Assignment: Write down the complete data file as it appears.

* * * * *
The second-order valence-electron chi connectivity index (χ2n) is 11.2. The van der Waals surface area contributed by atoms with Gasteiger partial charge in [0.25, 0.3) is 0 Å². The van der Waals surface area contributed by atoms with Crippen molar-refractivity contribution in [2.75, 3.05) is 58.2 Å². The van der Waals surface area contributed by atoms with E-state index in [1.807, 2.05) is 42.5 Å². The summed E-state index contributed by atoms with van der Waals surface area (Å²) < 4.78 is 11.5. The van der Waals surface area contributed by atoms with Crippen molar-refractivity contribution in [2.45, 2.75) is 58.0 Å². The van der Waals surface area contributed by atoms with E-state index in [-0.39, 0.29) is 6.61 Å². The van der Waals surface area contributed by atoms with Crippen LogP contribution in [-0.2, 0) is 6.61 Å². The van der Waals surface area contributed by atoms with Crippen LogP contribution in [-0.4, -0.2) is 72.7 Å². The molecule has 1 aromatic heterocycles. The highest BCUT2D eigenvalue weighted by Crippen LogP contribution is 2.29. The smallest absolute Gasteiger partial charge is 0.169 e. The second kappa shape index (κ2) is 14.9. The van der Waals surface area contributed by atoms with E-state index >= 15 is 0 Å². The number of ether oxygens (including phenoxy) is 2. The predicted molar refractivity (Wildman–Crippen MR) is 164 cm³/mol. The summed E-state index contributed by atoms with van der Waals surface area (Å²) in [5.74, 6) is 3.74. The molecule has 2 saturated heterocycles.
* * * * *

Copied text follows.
The second-order valence-electron chi connectivity index (χ2n) is 11.2. The van der Waals surface area contributed by atoms with Gasteiger partial charge in [0.25, 0.3) is 0 Å². The van der Waals surface area contributed by atoms with Crippen molar-refractivity contribution in [2.75, 3.05) is 58.2 Å². The van der Waals surface area contributed by atoms with E-state index in [1.807, 2.05) is 42.5 Å². The summed E-state index contributed by atoms with van der Waals surface area (Å²) < 4.78 is 11.5. The van der Waals surface area contributed by atoms with Crippen molar-refractivity contribution in [2.45, 2.75) is 58.0 Å². The van der Waals surface area contributed by atoms with E-state index in [-0.39, 0.29) is 6.61 Å². The van der Waals surface area contributed by atoms with Crippen LogP contribution in [-0.2, 0) is 6.61 Å². The van der Waals surface area contributed by atoms with Crippen LogP contribution in [-0.4, -0.2) is 72.7 Å². The molecule has 1 aromatic heterocycles. The highest BCUT2D eigenvalue weighted by Crippen LogP contribution is 2.29. The smallest absolute Gasteiger partial charge is 0.169 e. The second kappa shape index (κ2) is 14.9. The van der Waals surface area contributed by atoms with E-state index >= 15 is 0 Å². The number of ether oxygens (including phenoxy) is 2. The predicted molar refractivity (Wildman–Crippen MR) is 164 cm³/mol. The summed E-state index contributed by atoms with van der Waals surface area (Å²) in [5.74, 6) is 3.74. The molecule has 2 saturated heterocycles.